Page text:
Something to note with this, not all possible inflections/conjugations of a word are likely to come up in reading.
In Swedish as an example you have with nouns:
Indefinite Singular Genitive
Definite Singular Genitive
Indefinite Plural Genitive
Definite Plural Genitive
So each noun has roughly 8 words as LingQ would define them. But LingQ would only capture them as known if they appeared in a text. So before you are tempted to do complicated comparisons between Korean and another language to come to a guess, I’d think about which lemmas are likely to come up in a text.
From there I’d go back to the morphemes you need to know to reach the CEFR levels. As an example, I read a paper that estimated the following was needed for Swedish:
A1 - 2.500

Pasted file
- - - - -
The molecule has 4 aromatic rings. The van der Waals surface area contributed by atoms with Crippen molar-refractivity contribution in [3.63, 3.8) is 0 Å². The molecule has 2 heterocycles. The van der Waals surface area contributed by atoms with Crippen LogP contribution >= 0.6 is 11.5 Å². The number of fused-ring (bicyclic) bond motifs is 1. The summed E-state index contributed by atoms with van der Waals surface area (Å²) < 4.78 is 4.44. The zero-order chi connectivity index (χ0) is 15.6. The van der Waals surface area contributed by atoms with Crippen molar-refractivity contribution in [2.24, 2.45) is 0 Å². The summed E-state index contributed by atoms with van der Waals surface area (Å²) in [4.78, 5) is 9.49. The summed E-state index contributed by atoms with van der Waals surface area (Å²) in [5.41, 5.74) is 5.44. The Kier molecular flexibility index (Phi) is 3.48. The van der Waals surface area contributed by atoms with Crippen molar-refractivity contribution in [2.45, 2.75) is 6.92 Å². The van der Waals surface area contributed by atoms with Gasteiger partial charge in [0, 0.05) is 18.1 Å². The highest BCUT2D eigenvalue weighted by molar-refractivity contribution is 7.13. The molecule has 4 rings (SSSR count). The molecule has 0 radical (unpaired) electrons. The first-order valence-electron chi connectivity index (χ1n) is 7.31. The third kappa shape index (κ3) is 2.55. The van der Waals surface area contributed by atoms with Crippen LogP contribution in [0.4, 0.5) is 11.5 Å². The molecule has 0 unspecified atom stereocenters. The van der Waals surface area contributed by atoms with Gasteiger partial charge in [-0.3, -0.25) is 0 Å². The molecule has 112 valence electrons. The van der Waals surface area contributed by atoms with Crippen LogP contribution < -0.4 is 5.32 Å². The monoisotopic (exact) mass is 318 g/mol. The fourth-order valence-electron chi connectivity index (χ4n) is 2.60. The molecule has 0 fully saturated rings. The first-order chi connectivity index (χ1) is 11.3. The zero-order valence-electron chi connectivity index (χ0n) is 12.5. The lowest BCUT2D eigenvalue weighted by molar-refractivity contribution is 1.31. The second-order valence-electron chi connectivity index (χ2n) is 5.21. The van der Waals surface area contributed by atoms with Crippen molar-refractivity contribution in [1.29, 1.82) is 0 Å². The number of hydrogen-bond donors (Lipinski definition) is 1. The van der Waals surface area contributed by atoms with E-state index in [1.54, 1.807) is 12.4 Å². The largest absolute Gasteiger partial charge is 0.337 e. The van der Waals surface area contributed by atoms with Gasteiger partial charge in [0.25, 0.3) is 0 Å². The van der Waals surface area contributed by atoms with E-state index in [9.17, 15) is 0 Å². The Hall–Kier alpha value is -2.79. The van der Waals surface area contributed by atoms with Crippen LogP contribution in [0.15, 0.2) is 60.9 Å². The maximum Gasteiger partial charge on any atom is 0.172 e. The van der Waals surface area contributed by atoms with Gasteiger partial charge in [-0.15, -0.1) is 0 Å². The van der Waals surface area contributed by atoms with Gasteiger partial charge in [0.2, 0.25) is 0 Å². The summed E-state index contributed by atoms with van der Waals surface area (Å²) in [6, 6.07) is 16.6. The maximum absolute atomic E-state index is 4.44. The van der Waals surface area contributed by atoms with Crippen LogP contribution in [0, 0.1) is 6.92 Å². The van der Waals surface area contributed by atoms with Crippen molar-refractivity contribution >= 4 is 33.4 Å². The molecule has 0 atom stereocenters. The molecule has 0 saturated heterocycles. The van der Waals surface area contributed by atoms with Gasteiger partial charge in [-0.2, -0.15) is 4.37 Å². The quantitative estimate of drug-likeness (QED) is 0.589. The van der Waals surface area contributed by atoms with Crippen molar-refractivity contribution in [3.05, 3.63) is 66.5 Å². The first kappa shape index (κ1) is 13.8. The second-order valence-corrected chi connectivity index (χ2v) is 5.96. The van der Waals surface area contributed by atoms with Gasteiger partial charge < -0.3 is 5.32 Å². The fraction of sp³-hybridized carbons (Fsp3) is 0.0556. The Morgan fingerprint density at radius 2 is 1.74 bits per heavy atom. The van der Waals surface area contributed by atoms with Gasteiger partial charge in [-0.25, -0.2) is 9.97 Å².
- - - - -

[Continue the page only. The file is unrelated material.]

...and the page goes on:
A2 - 7.500
B1 - 20.000
B2 - 32.000
C1 - 40.000
I would guess this pattern is pretty similar for all languages, but you can do research on this for Korean. Because Korean is agglutinative, I would think it combines its morphemes in regular ways. So then the question is, roughly how many of these combinations are you likely to run into? With Swedish, I’d be tempted to multiply these by 2,5, so let’s double it to 5 for Korean:
A1 - 12.500
A2 - 37.500
B1 - 100.000
B2 - 160.000
C1 - 200.000
Based on some of the Korean known word counts I have seen on LingQ, I think this doesn’t look completely unreasonable, but who knows, this is paper napkin math afterall.
One thing to stress, LingQ only knows the words you know because you saw them in a text. This means over time, you will naturally see more and more words that are actually “known” before ever seeing them in a text. To get the most out of LingQ, I would not recommend importing inflection or conjugation tables, dictionaries, etc. with the purpose of getting that known word count raised. If you’re at a point where you truly knew all of that, you’d be at a point where what you need is actually the opposite of what LingQ naturally provides, i.e., you only need a pop-up dictionary for the handful of words you don’t know.